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SD Gas Prices

SD Gas Prices
South Dakota gas prices rise 2.5-cents over past week
News Staff - September 11, 2017

UNDATED - Average retail gasoline prices in South Dakota have risen 2.5 cents per gallon in the past week, averaging $2.51/g yesterday, according to GasBuddy's daily survey of 628 gas outlets in South Dakota. This compares with the national average that has increased 1.8 cents per gallon in the last week to $2.65/g, according to gasoline price website GasBuddy.com.

Including the change in gas prices in South Dakota during the past week, prices yesterday were 27.1 cents per gallon higher than the same day one year ago and are 17.7 cents per gallon higher than a month ago. The national average has increased 30.4 cents per gallon during the last month and stands 48.1 cents per gallon higher than this day one year ago.

According to GasBuddy historical data, gasoline prices on September 11 in South Dakota have ranged widely over the last five years:
$2.24/g in 2016, $2.42/g in 2015, $3.39/g in 2014, $3.68/g in 2013 and $3.84/g in 2012.

Areas near South Dakota and their current gas price climate:
Sioux Falls- $2.56/g, up 7.4 cents per gallon from last week's $2.48/g.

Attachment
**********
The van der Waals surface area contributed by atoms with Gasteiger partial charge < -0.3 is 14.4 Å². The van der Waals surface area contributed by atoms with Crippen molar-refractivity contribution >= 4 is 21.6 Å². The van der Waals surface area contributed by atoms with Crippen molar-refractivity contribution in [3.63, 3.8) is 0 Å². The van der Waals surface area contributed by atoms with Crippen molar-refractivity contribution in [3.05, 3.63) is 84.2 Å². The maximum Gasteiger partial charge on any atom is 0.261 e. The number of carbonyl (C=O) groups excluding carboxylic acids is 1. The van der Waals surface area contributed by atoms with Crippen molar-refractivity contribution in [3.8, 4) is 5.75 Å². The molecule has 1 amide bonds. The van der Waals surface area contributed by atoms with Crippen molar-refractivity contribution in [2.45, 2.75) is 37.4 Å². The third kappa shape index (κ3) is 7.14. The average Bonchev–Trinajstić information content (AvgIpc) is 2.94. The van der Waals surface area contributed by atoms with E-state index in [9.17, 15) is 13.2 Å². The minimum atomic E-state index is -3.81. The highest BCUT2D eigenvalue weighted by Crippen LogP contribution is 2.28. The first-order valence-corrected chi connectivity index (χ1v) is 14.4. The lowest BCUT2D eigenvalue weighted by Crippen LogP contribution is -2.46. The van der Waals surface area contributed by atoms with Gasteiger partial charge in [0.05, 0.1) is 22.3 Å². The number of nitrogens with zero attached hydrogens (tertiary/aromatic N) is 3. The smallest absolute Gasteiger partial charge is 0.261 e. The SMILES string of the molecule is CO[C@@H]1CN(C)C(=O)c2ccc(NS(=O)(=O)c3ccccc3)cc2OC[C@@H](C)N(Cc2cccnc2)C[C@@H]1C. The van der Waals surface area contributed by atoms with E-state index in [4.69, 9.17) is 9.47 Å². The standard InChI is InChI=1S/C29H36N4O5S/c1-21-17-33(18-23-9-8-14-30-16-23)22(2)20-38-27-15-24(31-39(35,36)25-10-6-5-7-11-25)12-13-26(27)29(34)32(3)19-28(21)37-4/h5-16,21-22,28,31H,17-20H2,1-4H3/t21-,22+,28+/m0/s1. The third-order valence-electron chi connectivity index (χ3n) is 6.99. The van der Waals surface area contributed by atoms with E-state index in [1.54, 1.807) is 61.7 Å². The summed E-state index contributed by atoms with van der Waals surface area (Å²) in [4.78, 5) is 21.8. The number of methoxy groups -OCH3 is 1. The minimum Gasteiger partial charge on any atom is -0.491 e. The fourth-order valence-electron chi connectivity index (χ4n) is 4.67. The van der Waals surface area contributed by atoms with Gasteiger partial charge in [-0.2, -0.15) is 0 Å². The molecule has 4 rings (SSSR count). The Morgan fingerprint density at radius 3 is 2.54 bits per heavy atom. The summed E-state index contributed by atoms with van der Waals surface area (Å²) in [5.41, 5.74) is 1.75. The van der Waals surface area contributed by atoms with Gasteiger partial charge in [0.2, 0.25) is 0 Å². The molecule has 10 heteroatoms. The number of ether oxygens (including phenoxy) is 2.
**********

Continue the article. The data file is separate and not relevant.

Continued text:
North Dakota- $2.53/g, flat  from last week's $2.53/g.
Nebraska- $2.53/g, up 0.6 cents per gallon from last week's $2.52/g.

"Harvey may be long gone, but his wrath continued to drive gasoline prices up in much of the country in the last week. However, the effects are finally starting to weaken as refineries return to production and fuel begins to flow once again from many Houston refineries," said Patrick DeHaan, senior petroleum analyst for GasBuddy. "The national average gasoline price appears to have peaked last week Thursday at $2.67 per gallon and is beginning to slowly decline for the time being. Once again, motorists shouldn't expect to see any impact from Irma on gasoline prices due to the path being a considerable distance from sensitive areas of the energy sector. With summer driving season now over, motorists stand to benefit from falling demand, which will help refineries bring gasoline inventories back to normal and thus gas prices, but as many Americans are now acutely aware, the impact on gas prices can outlive a storm, especially one like Harvey."



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